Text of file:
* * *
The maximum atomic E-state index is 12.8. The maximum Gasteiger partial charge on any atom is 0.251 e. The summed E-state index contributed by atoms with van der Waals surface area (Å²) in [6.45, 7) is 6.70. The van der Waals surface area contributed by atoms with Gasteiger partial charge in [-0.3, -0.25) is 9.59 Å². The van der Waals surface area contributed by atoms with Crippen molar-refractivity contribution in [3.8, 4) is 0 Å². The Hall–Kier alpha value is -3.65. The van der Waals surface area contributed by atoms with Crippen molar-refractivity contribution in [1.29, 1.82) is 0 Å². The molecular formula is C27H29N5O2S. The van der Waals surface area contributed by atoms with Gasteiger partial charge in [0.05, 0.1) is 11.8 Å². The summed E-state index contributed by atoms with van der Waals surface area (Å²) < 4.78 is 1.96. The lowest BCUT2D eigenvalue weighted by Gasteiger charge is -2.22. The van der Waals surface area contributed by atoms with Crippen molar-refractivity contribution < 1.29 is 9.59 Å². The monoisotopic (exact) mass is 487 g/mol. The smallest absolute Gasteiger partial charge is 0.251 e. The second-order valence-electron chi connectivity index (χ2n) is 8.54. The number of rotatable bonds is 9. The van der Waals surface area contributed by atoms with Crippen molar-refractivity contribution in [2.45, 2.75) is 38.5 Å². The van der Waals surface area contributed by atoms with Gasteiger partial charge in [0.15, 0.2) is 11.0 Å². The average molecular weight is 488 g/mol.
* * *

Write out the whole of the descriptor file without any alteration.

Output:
The maximum atomic E-state index is 12.8. The maximum Gasteiger partial charge on any atom is 0.251 e. The summed E-state index contributed by atoms with van der Waals surface area (Å²) in [6.45, 7) is 6.70. The van der Waals surface area contributed by atoms with Gasteiger partial charge in [-0.3, -0.25) is 9.59 Å². The van der Waals surface area contributed by atoms with Crippen molar-refractivity contribution in [3.8, 4) is 0 Å². The Hall–Kier alpha value is -3.65. The van der Waals surface area contributed by atoms with Crippen molar-refractivity contribution in [1.29, 1.82) is 0 Å². The molecular formula is C27H29N5O2S. The van der Waals surface area contributed by atoms with Gasteiger partial charge in [0.05, 0.1) is 11.8 Å². The summed E-state index contributed by atoms with van der Waals surface area (Å²) < 4.78 is 1.96. The lowest BCUT2D eigenvalue weighted by Gasteiger charge is -2.22. The van der Waals surface area contributed by atoms with Crippen molar-refractivity contribution < 1.29 is 9.59 Å². The monoisotopic (exact) mass is 487 g/mol. The smallest absolute Gasteiger partial charge is 0.251 e. The second-order valence-electron chi connectivity index (χ2n) is 8.54. The number of rotatable bonds is 9. The van der Waals surface area contributed by atoms with Crippen molar-refractivity contribution in [2.45, 2.75) is 38.5 Å². The van der Waals surface area contributed by atoms with Gasteiger partial charge in [0.15, 0.2) is 11.0 Å². The average molecular weight is 488 g/mol.